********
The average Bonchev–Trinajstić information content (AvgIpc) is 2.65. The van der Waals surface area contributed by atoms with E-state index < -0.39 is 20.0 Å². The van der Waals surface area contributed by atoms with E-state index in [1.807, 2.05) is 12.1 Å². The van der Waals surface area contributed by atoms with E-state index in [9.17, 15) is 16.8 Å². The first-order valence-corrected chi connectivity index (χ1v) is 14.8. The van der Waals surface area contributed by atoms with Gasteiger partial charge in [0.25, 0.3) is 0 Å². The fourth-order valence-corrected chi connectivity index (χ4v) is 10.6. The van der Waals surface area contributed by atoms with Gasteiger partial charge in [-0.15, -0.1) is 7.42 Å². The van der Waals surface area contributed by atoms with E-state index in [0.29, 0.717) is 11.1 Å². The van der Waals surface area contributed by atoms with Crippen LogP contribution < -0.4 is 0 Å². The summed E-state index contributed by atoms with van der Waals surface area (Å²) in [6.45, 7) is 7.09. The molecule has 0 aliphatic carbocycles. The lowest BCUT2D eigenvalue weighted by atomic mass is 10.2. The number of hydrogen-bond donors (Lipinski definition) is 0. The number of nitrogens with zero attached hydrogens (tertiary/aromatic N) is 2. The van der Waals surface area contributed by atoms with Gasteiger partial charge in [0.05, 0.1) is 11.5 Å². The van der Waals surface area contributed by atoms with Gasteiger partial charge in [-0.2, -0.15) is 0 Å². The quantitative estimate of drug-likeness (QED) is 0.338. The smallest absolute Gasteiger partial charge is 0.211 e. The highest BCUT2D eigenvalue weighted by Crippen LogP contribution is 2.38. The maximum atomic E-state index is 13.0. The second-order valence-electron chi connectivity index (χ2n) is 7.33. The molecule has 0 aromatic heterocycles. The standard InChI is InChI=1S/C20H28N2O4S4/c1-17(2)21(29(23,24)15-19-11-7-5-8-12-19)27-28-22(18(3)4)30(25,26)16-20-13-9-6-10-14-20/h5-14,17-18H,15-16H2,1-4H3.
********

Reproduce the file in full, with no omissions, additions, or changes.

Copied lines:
The average Bonchev–Trinajstić information content (AvgIpc) is 2.65. The van der Waals surface area contributed by atoms with E-state index < -0.39 is 20.0 Å². The van der Waals surface area contributed by atoms with E-state index in [1.807, 2.05) is 12.1 Å². The van der Waals surface area contributed by atoms with E-state index in [9.17, 15) is 16.8 Å². The first-order valence-corrected chi connectivity index (χ1v) is 14.8. The van der Waals surface area contributed by atoms with Gasteiger partial charge in [0.25, 0.3) is 0 Å². The fourth-order valence-corrected chi connectivity index (χ4v) is 10.6. The van der Waals surface area contributed by atoms with Gasteiger partial charge in [-0.15, -0.1) is 7.42 Å². The van der Waals surface area contributed by atoms with E-state index in [0.29, 0.717) is 11.1 Å². The van der Waals surface area contributed by atoms with Crippen LogP contribution < -0.4 is 0 Å². The summed E-state index contributed by atoms with van der Waals surface area (Å²) in [6.45, 7) is 7.09. The molecule has 0 aliphatic carbocycles. The lowest BCUT2D eigenvalue weighted by atomic mass is 10.2. The number of hydrogen-bond donors (Lipinski definition) is 0. The number of nitrogens with zero attached hydrogens (tertiary/aromatic N) is 2. The van der Waals surface area contributed by atoms with Gasteiger partial charge in [0.05, 0.1) is 11.5 Å². The van der Waals surface area contributed by atoms with Gasteiger partial charge in [-0.2, -0.15) is 0 Å². The quantitative estimate of drug-likeness (QED) is 0.338. The smallest absolute Gasteiger partial charge is 0.211 e. The highest BCUT2D eigenvalue weighted by Crippen LogP contribution is 2.38. The maximum atomic E-state index is 13.0. The second-order valence-electron chi connectivity index (χ2n) is 7.33. The molecule has 0 aromatic heterocycles. The standard InChI is InChI=1S/C20H28N2O4S4/c1-17(2)21(29(23,24)15-19-11-7-5-8-12-19)27-28-22(18(3)4)30(25,26)16-20-13-9-6-10-14-20/h5-14,17-18H,15-16H2,1-4H3.